“We deplore the continued violation of Security Council resolutions by the Democratic People’s Republic of Korea, including the most recent launches of ballistic missiles. The DPRK leadership should refrain from further provocations and return to full compliance with its international obligations,” U.N. spokesman Farhan Haq said on Monday.
Chinese Foreign Ministry spokesman Geng Shuang told a daily news briefing that China, which is holding its annual meeting of the National People's Congress, had noted North Korea's action.
"All sides should exercise restraint and not do anything to irritate each other to worsen regional tensions," Geng said, referring to both the missile launches and U.S.-South Korean military exercises.
North Korea had threatened to take "strong retaliatory measures" after South Korea and the United States began annual joint military drills on Wednesday that test their defensive readiness against possible aggression from the North.
North Korea criticises the drills and has previously conducted missile launches to coincide with them.
In a letter to the U.N. Security Council on Monday, North Korea's U.N. Ambassador Ja Song Nam warned that "the situation on the Korean Peninsula is again inching to the brink of a nuclear war" due to the military drills.
Ja again requested that the Security Council meet to discuss the drills. Previous such requests have gone unanswered by the Security Council. The letter did not mention North Korea's missile launches on Monday.
Last year, North Korea fired a long-range rocket from Tongchang-ri that put an object into orbit. The United Nations condemned that launch for violating resolutions banning the use of ballistic missile technology.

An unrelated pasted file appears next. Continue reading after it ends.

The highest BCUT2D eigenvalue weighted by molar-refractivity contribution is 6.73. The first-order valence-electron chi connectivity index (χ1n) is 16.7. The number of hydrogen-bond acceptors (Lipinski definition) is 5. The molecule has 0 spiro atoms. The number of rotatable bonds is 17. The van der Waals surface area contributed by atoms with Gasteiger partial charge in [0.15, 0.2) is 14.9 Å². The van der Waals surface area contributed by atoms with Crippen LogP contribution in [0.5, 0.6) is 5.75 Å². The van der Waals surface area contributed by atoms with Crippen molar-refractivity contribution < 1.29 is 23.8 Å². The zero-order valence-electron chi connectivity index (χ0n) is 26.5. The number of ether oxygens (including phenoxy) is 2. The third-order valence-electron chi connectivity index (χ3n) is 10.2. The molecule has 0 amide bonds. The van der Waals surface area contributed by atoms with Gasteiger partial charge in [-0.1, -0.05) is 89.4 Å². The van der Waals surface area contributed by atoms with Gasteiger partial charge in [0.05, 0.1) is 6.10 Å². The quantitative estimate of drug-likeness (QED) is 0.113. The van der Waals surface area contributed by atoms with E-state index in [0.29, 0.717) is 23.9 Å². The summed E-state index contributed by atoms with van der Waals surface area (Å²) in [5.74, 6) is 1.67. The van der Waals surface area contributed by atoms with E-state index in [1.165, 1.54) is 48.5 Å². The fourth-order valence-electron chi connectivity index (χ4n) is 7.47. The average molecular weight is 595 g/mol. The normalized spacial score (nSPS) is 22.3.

North Korea test-fired a new type of missile into the sea last month and has said it would continue to launch new strategic weapons.
Trump's national security team is reviewing a wide range of options to counter the missile threat. But an administration official played down the prospects for any direct military action, such as pre-emptive missile strikes on North Korean launch sites or reintroducing nuclear weapons to South Korea, as highlighted in recent news reports.
Instead, the focus is expected to be on imposing new sanctions on North Korea and pressing China to do more to rein in Pyongyang, the official said. Previous administrations have made similar efforts but have failed to curb North Korea's nuclear and missile advances.
The United States withdrew nuclear weapons from South Korea in 1991 before the rival Koreas signed a declaration on denuclearisation of the peninsula. North Korea walked away from the agreement, citing the threat of invasion by the United States.
North Korea conducted its fifth and most powerful nuclear test last September. State media said after that test Pyongyang had used a nuclear warhead small enough to mount on a ballistic missile.
Additional reporting by Christine Kim and James Pearson in Seoul, Tim Kelly in Tokyo, Ben Blanchard in Beijing, Phil Stewart, David Brunnstrom and Matt Spetalnick in Washington and Michelle Nichols at the United Nations; Writing by Jack Kim; Editing by James Dalgleish